So we have tried plucking and we have tried skinning and overall we have just fallen in love with skinning. It is so much faster and really the only thing we miss out on is the skin itself (and I have been considering doing a hybrid pluck/skin to have skin for the leg quarters. But there is the rub, it isn't that we don't know what to do with it (makes good compost apparently) but we would like to figure out if there is a way to render the skin to separate the grease for cooking, soap making, ect. It isn't as important for the chicken skins but if we decide to go this way with ducks and geese their grease is too valuable to waste.
So my question is this: will rendering the whole skin (feathers and all) taint the grease and make it taste bad? I need to research the method of doing so more but before I committed to experimentation I wanted to know if anyone had any experience. Only text I could find on the subject was a 1918 book on rendering penguin skin .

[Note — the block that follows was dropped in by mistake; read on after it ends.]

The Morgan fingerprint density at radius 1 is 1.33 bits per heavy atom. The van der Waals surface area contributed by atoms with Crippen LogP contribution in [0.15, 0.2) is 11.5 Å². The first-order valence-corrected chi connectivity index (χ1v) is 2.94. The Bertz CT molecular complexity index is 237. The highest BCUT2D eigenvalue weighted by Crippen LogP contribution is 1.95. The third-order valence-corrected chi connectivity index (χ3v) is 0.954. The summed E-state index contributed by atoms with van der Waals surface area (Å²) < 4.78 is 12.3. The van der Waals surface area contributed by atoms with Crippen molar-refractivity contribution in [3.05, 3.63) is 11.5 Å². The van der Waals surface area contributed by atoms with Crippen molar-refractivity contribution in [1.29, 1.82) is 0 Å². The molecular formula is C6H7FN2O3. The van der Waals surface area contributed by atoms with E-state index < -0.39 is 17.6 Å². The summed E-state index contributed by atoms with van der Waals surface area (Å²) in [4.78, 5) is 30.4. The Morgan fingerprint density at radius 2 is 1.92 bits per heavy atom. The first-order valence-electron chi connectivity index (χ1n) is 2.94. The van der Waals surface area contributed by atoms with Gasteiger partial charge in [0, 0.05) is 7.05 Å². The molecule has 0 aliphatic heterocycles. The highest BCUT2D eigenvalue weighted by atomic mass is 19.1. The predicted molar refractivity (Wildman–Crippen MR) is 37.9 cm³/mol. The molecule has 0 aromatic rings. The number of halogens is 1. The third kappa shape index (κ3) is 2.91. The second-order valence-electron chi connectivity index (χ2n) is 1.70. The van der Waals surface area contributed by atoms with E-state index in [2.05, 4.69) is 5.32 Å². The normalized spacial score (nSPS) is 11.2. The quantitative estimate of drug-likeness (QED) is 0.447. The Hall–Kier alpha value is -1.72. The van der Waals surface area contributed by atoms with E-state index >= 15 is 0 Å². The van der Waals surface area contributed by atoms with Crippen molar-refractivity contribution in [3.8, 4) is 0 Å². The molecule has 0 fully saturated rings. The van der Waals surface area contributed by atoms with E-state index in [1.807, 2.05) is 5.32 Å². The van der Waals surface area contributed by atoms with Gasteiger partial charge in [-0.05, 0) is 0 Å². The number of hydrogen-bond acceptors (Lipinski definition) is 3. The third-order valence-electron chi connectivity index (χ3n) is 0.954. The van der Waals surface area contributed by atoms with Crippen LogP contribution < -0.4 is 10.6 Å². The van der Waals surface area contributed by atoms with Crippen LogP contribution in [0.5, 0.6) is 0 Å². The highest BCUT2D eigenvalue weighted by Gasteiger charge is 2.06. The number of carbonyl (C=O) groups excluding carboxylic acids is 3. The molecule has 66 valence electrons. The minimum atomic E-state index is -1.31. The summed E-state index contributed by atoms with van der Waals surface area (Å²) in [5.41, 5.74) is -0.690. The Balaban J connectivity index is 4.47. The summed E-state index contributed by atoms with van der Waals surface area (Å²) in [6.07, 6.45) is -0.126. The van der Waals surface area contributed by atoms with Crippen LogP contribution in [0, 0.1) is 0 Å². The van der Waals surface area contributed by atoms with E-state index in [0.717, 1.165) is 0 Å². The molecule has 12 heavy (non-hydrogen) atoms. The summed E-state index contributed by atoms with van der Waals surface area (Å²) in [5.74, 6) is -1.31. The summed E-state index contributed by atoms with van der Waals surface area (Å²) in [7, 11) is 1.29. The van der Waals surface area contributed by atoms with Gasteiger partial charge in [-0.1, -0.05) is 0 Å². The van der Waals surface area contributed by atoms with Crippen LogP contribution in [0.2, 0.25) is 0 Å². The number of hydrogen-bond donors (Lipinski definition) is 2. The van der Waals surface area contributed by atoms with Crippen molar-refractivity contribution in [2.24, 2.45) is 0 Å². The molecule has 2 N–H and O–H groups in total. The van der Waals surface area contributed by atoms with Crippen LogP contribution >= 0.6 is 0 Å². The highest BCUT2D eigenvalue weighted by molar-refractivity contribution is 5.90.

This doesn't answer your question at all, but I'd suggest buckling down and plucking the darn things. Dry plucking isn't terrible once you've got the hang of it, and a small-scale scalding setup is easy (and much quicker).
That said, hot wet feathers are anything but pleasantly aromatic, so I'd expect them to completely taint everything if you rendered the fat with them in the pan.
Dry plucking isn't that bad - on a chicken. For ducks and probably other waterfowl you simply can't get off all of their feathers without wax in a reasonable amount of time without skinning. Even with chickens if you do not use a small torch to singe off the "hairs" that male chickens can get you get an unappetizing looking bird. Add to that that we do not treat our birds with any chemicals which causes them to have the occasional mite on them (which we treat with DE but it isn't 100% effective) it is just so much easier to skin them.
I rather compost the skin than to spend 5 times as long to get a less appetizing looking bird just to be stubborn. Rather than composting it I am going to experiment with boiling it feathers and all (after it is well rinsed) to see what happens. Just have to wait until it is time for another culling.